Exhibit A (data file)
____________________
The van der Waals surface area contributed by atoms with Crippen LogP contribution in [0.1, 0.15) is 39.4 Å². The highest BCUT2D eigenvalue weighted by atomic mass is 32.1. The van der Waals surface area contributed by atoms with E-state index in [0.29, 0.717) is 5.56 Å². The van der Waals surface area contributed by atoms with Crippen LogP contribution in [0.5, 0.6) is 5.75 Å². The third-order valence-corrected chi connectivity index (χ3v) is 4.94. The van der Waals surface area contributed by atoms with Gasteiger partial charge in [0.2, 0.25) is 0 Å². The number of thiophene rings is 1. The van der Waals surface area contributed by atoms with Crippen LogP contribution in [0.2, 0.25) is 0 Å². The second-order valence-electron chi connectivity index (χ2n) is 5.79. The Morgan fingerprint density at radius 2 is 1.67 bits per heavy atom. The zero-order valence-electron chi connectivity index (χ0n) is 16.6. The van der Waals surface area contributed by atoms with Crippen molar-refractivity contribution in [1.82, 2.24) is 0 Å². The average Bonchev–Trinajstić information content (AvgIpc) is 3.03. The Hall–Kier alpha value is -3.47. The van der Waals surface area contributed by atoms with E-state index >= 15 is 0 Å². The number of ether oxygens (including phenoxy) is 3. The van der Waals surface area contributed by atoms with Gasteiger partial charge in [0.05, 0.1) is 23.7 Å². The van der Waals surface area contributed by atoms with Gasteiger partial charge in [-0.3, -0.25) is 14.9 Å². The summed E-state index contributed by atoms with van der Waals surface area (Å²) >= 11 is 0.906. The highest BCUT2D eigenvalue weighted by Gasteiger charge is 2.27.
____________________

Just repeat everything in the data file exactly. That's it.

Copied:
The van der Waals surface area contributed by atoms with Crippen LogP contribution in [0.1, 0.15) is 39.4 Å². The highest BCUT2D eigenvalue weighted by atomic mass is 32.1. The van der Waals surface area contributed by atoms with E-state index in [0.29, 0.717) is 5.56 Å². The van der Waals surface area contributed by atoms with Crippen LogP contribution in [0.5, 0.6) is 5.75 Å². The third-order valence-corrected chi connectivity index (χ3v) is 4.94. The van der Waals surface area contributed by atoms with Gasteiger partial charge in [0.2, 0.25) is 0 Å². The number of thiophene rings is 1. The van der Waals surface area contributed by atoms with Crippen LogP contribution in [0.2, 0.25) is 0 Å². The second-order valence-electron chi connectivity index (χ2n) is 5.79. The Morgan fingerprint density at radius 2 is 1.67 bits per heavy atom. The zero-order valence-electron chi connectivity index (χ0n) is 16.6. The van der Waals surface area contributed by atoms with Crippen molar-refractivity contribution in [1.82, 2.24) is 0 Å². The average Bonchev–Trinajstić information content (AvgIpc) is 3.03. The Hall–Kier alpha value is -3.47. The van der Waals surface area contributed by atoms with E-state index >= 15 is 0 Å². The number of ether oxygens (including phenoxy) is 3. The van der Waals surface area contributed by atoms with Gasteiger partial charge in [0.05, 0.1) is 23.7 Å². The van der Waals surface area contributed by atoms with Gasteiger partial charge in [-0.3, -0.25) is 14.9 Å². The summed E-state index contributed by atoms with van der Waals surface area (Å²) >= 11 is 0.906. The highest BCUT2D eigenvalue weighted by Gasteiger charge is 2.27.